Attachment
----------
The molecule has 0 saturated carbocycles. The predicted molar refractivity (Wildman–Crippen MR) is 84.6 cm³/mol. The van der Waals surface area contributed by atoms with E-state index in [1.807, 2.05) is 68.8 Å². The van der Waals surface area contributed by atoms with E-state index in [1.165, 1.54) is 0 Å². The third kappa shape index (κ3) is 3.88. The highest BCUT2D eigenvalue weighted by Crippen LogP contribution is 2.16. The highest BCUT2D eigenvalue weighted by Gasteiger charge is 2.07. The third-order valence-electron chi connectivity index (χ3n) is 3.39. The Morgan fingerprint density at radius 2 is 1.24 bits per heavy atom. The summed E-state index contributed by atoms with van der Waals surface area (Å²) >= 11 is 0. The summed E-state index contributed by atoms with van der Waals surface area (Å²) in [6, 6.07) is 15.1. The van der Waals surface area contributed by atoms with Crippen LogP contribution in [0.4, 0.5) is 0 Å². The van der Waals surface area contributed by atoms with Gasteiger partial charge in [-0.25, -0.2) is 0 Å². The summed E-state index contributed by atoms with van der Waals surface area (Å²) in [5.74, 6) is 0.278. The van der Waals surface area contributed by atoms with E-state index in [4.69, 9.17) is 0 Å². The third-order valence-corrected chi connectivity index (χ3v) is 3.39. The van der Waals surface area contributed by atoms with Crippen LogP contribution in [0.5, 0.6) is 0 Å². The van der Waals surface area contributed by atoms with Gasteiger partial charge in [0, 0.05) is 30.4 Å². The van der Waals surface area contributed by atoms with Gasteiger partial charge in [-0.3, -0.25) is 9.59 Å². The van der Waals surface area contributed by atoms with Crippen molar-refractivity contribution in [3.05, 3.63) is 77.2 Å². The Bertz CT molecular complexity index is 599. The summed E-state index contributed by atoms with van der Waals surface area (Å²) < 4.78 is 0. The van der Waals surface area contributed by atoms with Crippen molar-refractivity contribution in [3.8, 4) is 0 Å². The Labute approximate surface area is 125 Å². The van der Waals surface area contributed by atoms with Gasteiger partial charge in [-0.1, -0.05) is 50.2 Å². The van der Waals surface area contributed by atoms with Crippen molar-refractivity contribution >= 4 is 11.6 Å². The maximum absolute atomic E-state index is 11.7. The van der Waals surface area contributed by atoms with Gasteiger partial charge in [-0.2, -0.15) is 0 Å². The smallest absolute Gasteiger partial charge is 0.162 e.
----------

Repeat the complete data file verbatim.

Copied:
The molecule has 0 saturated carbocycles. The predicted molar refractivity (Wildman–Crippen MR) is 84.6 cm³/mol. The van der Waals surface area contributed by atoms with E-state index in [1.807, 2.05) is 68.8 Å². The van der Waals surface area contributed by atoms with E-state index in [1.165, 1.54) is 0 Å². The third kappa shape index (κ3) is 3.88. The highest BCUT2D eigenvalue weighted by Crippen LogP contribution is 2.16. The highest BCUT2D eigenvalue weighted by Gasteiger charge is 2.07. The third-order valence-electron chi connectivity index (χ3n) is 3.39. The Morgan fingerprint density at radius 2 is 1.24 bits per heavy atom. The summed E-state index contributed by atoms with van der Waals surface area (Å²) >= 11 is 0. The summed E-state index contributed by atoms with van der Waals surface area (Å²) in [6, 6.07) is 15.1. The van der Waals surface area contributed by atoms with Crippen LogP contribution in [0.4, 0.5) is 0 Å². The van der Waals surface area contributed by atoms with Gasteiger partial charge in [-0.25, -0.2) is 0 Å². The summed E-state index contributed by atoms with van der Waals surface area (Å²) in [5.74, 6) is 0.278. The van der Waals surface area contributed by atoms with E-state index in [4.69, 9.17) is 0 Å². The third-order valence-corrected chi connectivity index (χ3v) is 3.39. The van der Waals surface area contributed by atoms with Crippen LogP contribution in [0.5, 0.6) is 0 Å². The van der Waals surface area contributed by atoms with Gasteiger partial charge in [0, 0.05) is 30.4 Å². The van der Waals surface area contributed by atoms with Gasteiger partial charge in [-0.3, -0.25) is 9.59 Å². The van der Waals surface area contributed by atoms with Crippen molar-refractivity contribution in [3.05, 3.63) is 77.2 Å². The Bertz CT molecular complexity index is 599. The summed E-state index contributed by atoms with van der Waals surface area (Å²) < 4.78 is 0. The van der Waals surface area contributed by atoms with Crippen molar-refractivity contribution in [3.8, 4) is 0 Å². The Labute approximate surface area is 125 Å². The van der Waals surface area contributed by atoms with Gasteiger partial charge in [-0.1, -0.05) is 50.2 Å². The van der Waals surface area contributed by atoms with Crippen molar-refractivity contribution >= 4 is 11.6 Å². The maximum absolute atomic E-state index is 11.7. The van der Waals surface area contributed by atoms with Gasteiger partial charge in [-0.2, -0.15) is 0 Å². The smallest absolute Gasteiger partial charge is 0.162 e.